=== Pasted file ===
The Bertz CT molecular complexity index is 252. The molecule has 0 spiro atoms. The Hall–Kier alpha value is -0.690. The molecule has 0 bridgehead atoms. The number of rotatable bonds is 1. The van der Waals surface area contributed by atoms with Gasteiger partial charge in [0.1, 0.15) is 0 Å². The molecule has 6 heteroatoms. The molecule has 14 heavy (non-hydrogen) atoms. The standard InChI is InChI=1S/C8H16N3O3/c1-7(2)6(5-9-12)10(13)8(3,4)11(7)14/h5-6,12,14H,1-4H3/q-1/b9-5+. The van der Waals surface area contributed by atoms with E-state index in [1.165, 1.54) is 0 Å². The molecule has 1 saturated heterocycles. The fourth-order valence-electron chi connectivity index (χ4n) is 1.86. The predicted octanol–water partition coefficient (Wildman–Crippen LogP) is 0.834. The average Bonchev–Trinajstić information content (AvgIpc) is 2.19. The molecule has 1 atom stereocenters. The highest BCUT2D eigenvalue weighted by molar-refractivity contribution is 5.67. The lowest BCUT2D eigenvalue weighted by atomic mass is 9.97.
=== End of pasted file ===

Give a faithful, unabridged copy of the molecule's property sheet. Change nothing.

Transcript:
The Bertz CT molecular complexity index is 252. The molecule has 0 spiro atoms. The Hall–Kier alpha value is -0.690. The molecule has 0 bridgehead atoms. The number of rotatable bonds is 1. The van der Waals surface area contributed by atoms with Gasteiger partial charge in [0.1, 0.15) is 0 Å². The molecule has 6 heteroatoms. The molecule has 14 heavy (non-hydrogen) atoms. The standard InChI is InChI=1S/C8H16N3O3/c1-7(2)6(5-9-12)10(13)8(3,4)11(7)14/h5-6,12,14H,1-4H3/q-1/b9-5+. The van der Waals surface area contributed by atoms with E-state index in [1.165, 1.54) is 0 Å². The molecule has 1 saturated heterocycles. The fourth-order valence-electron chi connectivity index (χ4n) is 1.86. The predicted octanol–water partition coefficient (Wildman–Crippen LogP) is 0.834. The average Bonchev–Trinajstić information content (AvgIpc) is 2.19. The molecule has 1 atom stereocenters. The highest BCUT2D eigenvalue weighted by molar-refractivity contribution is 5.67. The lowest BCUT2D eigenvalue weighted by atomic mass is 9.97.